A NEW exhibition, which has been inspired by Italy, is set to open at a popular National Trust site near York.

The display called 'Inspired by Italy' opens on Saturday September 16 on the first floor of Beningbrough Hall.

Italy was a source of inspiration in the building of Beningbrough, 300 years later the continuing impact is celebrated. There will be hidden views of Venice, which contrast with newly commissioned images of Beningbrough, alongside classical Rome.

The exhibition brings together the work of Kate Somervell, a Yorkshire based landscape photographer and Giovanni Battista Piranesi, an 18th-century Italian artist. It aims to highlight the romance and reality of Italy and the Italian influence on one of Yorkshire’s great houses. Both artists take inspiration from architecture despite working 300 years apart.

York Press: Photographer Kate Somervell in actionPhotographer Kate Somervell in action (Image: Jonny Walton)

Photographer Kate said: “Initially, I had no idea how many parallels there would be to discover in rhythm, materials, design and architectural elements that would echo from Venice to Beningbrough. A true journey of discovery.”

Visitors can watch an introductory film linking historical Italian influences with the black and white photographs of modern-day Italy and Beningbrough, alongside ongoing garden developments.

The next phase of the evolving garden is a new Mediterranean Garden, designed by award winning garden designed Andy Sturgeon. Other hands-on elements include the reading of a letter from a former Beningbrough resident from Rome in the 1770s and a chance to build structures if the architecture inspires.

York Press: An image of the water tower at Beningbrough included in the exhibitionAn image of the water tower at Beningbrough included in the exhibition (Image: Kate Somervell)

It's the first exhibition in The Reddihough Galleries. The late Mr Ian Reddihough, a proud Yorkshireman and avid supporter of Beningbrough Hall, left a lasting gift in his will to support the conservation and care of this cherished place. To commemorate Mr Reddihough’s gift to the charity, the first-floor art gallery spaces have been named in his honour. The team said his generous contribution will ensure that future generations can continue to enjoy the beauty and history of Beningbrough.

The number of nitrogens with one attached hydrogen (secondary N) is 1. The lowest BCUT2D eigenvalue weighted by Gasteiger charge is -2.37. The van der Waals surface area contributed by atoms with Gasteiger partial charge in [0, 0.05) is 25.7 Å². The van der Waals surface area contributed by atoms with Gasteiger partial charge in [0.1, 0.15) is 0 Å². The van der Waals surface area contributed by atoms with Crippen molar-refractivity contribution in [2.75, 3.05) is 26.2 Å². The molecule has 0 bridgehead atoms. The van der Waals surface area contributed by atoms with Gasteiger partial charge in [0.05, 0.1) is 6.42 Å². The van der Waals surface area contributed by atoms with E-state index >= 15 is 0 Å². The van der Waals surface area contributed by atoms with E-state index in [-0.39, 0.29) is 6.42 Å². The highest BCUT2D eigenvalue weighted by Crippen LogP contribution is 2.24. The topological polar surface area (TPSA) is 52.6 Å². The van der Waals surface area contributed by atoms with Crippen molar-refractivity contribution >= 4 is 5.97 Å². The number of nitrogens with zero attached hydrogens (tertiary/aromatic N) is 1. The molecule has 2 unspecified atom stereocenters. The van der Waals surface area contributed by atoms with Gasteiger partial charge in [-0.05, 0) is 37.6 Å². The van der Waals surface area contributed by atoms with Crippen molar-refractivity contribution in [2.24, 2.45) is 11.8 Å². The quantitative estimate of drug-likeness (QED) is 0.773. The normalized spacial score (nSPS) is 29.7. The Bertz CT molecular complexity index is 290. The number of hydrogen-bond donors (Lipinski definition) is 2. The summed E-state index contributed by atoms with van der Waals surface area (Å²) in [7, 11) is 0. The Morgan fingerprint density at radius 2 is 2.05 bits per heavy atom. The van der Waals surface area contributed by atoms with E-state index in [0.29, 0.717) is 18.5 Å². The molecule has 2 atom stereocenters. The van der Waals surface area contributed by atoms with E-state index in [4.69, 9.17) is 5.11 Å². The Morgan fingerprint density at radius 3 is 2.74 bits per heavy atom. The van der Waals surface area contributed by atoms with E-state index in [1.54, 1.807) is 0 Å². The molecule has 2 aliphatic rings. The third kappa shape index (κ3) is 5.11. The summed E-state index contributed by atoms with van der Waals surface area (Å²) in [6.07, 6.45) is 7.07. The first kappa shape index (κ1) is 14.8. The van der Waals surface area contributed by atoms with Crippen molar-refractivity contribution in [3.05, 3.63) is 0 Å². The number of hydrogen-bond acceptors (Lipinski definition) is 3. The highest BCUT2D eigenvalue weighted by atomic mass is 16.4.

The hall, now cared for by the National Trust, re-opened in the summer after a programme of work closed it for nearly two years. The entire house was emptied to allow for a full re-wire, fire compartmentalisation, stabilisation works and new LED lighting throughout.

York Press: Beningbrough Hall has recently undergone a renovationBeningbrough Hall has recently undergone a renovation (Image: Chris Lacey)

Returning visitors have explored the ground floor historic rooms in recent weeks and the new exhibition will run until March, adding to the offer for autumn and winter.

The eight-acre garden is also undergoing something of a renaissance with developments by award winning designer Andy Sturgeon enhancing the grand borders, walled kitchen garden and extensive wilderness play area. Surrounded by 380 acres of parkland, the wider estate extends to offer walks through hidden woods and along riverside paths.